The Buddy firmware isn't much better: https://github.com/prusa3d/Prusa-Firmware-Buddy/blob/master/src/common/hwio_buddy_2209_02.cpp

Basically says the same thing.

 

switch (ulPin) {
        case MARLIN_PIN(FAN1):
            Fans::heat_break(0).setPWM(ulValue);
            return;
        case MARLIN_PIN(FAN):
            Fans::print(0).setPWM(ulValue);
            return;
        case MARLIN_PIN(BED_HEAT):
#if HAS_MODULARBED()
            return;
#else
            _hwio_pwm_analogWrite_set_val(HWIO_PWM_HEATER_BED, ulValue);
            return;
#endif
        case MARLIN_PIN(HEAT0):
            _hwio_pwm_analogWrite_set_val(HWIO_PWM_HEATER_0, ulValue);
            return;
        default:
            hwio_arduino_error(HWIO_ERR_UNDEF_ANA_WR, ulPin); // error: undefined pin analog write
        }
    }

 

This means that while the firmware clearly supports M42 commands, there are only 3 pins that are allowed to receive that command: FAN1, FAN, HEAT0.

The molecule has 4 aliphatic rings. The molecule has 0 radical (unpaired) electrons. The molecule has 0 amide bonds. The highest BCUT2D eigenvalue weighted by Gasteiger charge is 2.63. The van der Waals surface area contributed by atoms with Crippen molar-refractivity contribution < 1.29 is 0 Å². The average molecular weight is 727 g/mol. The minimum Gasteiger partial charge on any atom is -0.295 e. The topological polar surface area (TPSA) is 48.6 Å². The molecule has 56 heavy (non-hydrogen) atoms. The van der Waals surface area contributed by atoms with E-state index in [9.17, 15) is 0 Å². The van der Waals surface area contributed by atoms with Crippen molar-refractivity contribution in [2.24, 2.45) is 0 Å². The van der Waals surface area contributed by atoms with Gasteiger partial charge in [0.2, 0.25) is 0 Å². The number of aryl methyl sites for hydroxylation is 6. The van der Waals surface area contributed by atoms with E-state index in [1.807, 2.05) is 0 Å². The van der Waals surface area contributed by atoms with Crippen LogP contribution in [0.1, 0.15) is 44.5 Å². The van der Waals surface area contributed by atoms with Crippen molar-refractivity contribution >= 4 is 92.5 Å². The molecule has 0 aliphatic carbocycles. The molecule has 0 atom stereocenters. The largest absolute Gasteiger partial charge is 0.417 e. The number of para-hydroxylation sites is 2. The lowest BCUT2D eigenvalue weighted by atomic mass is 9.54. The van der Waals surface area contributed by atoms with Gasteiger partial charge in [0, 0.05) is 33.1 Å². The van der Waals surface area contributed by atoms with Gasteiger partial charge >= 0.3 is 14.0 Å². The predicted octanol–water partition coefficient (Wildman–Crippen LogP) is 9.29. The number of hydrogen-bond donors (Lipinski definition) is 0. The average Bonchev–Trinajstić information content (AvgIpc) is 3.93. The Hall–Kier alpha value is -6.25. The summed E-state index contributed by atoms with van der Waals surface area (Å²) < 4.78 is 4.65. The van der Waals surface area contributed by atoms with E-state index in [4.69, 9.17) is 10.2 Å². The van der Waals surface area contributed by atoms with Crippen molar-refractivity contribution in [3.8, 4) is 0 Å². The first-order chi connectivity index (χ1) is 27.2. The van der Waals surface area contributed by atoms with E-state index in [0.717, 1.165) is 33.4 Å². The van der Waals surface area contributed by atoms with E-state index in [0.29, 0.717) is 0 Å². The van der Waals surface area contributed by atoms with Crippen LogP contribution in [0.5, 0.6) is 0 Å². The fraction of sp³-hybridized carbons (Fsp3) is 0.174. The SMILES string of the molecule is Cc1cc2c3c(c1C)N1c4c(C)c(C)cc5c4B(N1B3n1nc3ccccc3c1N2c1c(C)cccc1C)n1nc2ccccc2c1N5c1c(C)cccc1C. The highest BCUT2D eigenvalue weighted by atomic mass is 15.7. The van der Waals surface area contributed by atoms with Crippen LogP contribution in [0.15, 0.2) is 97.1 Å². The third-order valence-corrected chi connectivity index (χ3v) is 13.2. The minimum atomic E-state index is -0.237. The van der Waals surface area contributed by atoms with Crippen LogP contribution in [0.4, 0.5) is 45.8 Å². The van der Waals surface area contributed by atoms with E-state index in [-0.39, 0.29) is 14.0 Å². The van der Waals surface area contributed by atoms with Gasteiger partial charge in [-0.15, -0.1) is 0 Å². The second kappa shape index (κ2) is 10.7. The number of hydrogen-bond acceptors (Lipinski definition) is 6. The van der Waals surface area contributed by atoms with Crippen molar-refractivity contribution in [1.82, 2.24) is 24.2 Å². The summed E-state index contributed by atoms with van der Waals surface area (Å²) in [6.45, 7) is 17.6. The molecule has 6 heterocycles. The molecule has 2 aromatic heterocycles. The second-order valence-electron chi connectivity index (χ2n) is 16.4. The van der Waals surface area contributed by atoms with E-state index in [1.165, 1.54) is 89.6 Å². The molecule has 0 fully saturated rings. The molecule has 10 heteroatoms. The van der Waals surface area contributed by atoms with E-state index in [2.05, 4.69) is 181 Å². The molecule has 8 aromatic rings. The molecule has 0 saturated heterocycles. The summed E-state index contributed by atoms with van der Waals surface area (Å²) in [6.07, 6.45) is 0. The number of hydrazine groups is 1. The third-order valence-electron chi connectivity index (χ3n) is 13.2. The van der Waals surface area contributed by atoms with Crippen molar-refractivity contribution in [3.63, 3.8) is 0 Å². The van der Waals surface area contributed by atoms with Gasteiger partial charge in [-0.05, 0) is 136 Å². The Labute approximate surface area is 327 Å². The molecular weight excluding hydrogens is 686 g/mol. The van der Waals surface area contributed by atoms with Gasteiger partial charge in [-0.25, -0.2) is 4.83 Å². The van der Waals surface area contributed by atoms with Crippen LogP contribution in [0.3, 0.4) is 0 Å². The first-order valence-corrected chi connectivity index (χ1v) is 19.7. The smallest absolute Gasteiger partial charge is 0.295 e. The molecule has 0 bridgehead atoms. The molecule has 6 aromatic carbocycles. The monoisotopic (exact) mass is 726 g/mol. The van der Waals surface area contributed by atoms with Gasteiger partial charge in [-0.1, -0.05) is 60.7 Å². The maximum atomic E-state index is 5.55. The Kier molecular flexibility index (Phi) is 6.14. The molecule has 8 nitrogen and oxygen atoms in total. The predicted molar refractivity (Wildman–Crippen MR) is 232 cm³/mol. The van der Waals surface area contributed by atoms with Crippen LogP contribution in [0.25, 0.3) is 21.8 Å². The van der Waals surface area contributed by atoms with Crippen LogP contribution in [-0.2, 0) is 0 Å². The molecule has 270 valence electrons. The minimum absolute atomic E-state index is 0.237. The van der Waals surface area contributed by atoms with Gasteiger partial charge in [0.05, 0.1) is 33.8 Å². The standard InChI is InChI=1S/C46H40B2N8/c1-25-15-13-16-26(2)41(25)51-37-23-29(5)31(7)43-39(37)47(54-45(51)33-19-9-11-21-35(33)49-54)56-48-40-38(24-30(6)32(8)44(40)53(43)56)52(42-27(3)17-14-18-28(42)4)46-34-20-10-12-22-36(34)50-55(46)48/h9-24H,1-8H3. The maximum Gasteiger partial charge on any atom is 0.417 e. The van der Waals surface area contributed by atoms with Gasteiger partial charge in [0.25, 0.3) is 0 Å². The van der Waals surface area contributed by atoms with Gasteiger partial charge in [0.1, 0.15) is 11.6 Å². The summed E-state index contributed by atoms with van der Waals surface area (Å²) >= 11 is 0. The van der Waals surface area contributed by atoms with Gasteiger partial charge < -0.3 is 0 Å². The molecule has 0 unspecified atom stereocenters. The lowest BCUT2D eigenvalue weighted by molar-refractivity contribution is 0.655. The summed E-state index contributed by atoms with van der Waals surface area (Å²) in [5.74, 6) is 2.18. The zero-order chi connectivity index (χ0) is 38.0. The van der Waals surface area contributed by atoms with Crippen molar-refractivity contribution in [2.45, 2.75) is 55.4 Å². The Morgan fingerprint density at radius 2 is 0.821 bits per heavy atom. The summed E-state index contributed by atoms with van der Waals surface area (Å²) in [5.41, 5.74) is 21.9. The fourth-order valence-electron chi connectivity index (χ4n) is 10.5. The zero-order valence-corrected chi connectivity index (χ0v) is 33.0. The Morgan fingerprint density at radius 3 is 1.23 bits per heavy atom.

This seems like a gross oversight, IMO.

I've opened a new GitHub issue, here, to try and get the firmware opened up, so we can drive and listen for things, using the Gcode. Please throw some comments up there, for support. Thanks!

Posted : 27/01/2024 2:07 am
jseyfert3
(@jseyfert3)
Reputable Member
RE: XBuddy board GPIO?

And here I was, checking GitHub occasionally for the schematic, but they decided to stick it as a direct download on a page I had previously never seen.

Anyway, seems like if it's just this section of the code that is limiting the pins that can be used, then it would be easy enough to tweak it and build a custom firmware that supports it.

As someone who has, and has been dabbling more as of late in C++ for Arduino-compatible microcontrollers, I can tell you I'm not going to spend time adding in code for things that aren't needed for the project I'm working on. So it may make sense, even if it's annoying, that only three pins are allowed to receive M42 commands.